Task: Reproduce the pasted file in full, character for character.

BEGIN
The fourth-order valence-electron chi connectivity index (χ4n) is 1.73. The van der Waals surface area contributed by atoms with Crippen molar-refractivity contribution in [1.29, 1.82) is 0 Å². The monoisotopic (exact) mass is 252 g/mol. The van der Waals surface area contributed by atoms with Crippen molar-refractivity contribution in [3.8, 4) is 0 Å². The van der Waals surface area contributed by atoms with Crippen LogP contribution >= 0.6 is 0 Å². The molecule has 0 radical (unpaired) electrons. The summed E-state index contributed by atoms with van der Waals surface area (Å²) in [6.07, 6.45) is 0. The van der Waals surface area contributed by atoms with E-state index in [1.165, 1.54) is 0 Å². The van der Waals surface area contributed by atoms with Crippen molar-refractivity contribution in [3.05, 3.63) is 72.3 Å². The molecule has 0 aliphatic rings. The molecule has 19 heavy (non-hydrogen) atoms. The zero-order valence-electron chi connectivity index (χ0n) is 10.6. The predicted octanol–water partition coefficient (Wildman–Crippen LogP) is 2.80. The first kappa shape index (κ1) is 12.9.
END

The fourth-order valence-electron chi connectivity index (χ4n) is 1.73. The van der Waals surface area contributed by atoms with Crippen molar-refractivity contribution in [1.29, 1.82) is 0 Å². The monoisotopic (exact) mass is 252 g/mol. The van der Waals surface area contributed by atoms with Crippen molar-refractivity contribution in [3.8, 4) is 0 Å². The van der Waals surface area contributed by atoms with Crippen LogP contribution >= 0.6 is 0 Å². The molecule has 0 radical (unpaired) electrons. The summed E-state index contributed by atoms with van der Waals surface area (Å²) in [6.07, 6.45) is 0. The van der Waals surface area contributed by atoms with E-state index in [1.165, 1.54) is 0 Å². The van der Waals surface area contributed by atoms with Crippen molar-refractivity contribution in [3.05, 3.63) is 72.3 Å². The molecule has 0 aliphatic rings. The molecule has 19 heavy (non-hydrogen) atoms. The zero-order valence-electron chi connectivity index (χ0n) is 10.6. The predicted octanol–water partition coefficient (Wildman–Crippen LogP) is 2.80. The first kappa shape index (κ1) is 12.9.